in policy terms we definitely could do better. One problem in LTC policy discussion is that folks would say any proposal would be very expensive, which of course it would be. The implicit comparison being made by many is as compared to something that cost zero. However, the real counterfactual is very expensive. A social insurance based LTC program would pool risk better. A better model for USA would likely be a german based voucher scheme that allowed use of vouchers based on disability to be use to purchase market services. Alternatively, families could ‘cash out’ at a discount in a way that provides more options while defraying the burden on families of providing care. A broad based tax would be needed to finance this because everyone is at risk. Another, less grand idea I have advanced in the past is forced savings into private accounts aimed at the children of baby boomers…the $ could be used to care for our parents, and for other things (say purchase a house, pay for our kids to go to college). As with any policy issue, different people see different problems and it makes it hard to respond when everyone doesn’t agree on the problem(s)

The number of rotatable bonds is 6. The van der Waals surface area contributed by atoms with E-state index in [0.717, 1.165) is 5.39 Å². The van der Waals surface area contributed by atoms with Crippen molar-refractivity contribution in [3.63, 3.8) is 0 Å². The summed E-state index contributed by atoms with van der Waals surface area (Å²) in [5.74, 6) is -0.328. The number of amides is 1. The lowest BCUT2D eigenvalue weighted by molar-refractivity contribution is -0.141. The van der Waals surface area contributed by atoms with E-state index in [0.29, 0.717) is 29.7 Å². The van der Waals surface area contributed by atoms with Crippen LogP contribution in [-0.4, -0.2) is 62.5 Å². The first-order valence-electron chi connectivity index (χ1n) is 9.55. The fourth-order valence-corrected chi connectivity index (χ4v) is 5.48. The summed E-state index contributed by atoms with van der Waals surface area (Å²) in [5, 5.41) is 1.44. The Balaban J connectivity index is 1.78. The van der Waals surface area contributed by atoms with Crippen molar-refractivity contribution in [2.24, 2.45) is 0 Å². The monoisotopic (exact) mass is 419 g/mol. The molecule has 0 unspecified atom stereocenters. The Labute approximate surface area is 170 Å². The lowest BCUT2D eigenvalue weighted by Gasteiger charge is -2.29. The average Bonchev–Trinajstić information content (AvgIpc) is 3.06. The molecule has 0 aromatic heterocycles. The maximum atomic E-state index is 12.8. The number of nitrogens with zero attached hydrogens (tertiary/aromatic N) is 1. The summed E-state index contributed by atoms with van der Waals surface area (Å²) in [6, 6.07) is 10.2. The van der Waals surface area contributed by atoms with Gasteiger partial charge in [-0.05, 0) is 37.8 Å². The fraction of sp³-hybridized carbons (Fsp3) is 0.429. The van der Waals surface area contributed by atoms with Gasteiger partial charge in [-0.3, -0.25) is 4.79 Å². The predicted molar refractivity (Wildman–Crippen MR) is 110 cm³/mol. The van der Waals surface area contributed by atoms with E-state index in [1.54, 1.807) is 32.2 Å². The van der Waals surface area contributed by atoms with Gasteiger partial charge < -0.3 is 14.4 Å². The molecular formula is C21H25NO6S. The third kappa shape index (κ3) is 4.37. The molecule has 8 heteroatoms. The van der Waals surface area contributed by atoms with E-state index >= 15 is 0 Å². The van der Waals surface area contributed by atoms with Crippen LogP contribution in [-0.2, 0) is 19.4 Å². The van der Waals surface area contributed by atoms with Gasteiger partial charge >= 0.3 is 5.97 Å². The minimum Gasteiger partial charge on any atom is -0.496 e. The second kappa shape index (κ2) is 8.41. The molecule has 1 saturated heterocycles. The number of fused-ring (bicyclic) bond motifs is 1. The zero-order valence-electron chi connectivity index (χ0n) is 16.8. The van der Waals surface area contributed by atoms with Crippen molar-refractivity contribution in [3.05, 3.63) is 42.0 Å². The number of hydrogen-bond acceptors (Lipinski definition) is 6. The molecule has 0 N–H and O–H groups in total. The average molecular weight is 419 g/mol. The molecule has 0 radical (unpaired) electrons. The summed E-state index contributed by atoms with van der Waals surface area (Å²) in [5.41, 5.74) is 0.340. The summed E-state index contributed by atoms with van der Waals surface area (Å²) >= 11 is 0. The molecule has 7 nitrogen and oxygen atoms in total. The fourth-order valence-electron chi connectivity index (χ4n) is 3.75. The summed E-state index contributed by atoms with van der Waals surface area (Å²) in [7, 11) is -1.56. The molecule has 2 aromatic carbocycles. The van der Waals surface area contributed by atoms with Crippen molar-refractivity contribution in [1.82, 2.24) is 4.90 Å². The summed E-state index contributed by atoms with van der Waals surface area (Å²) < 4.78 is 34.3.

1. Voucher based plans are just another way of saying low benefits used to provide profit to private providers. We have more than enough terrible nursing homes making money off bad care.

      The French have a better plan. Among other things, they build assisted living housing designed for the elderly above nursery and elementary schools. The residents are entitled to eat with the kids in the cafeteria for breakfast and lunch or in their own apartments.

      I visited one such residence near Toulouse and was most impressed by the grandparently way the elderly residents and the kids related. A great way to help the kids and the elderly.

  3. Something that could be done immediately would be to make premium payments for LTC insurance tax-deductible without having to itemize deductions, on both state and federal taxes. This would ultimately save Medicaid spending by both state and feds. (Even if it were made a full tax “credit” instead of a deduction, Medicaid would probably save money.)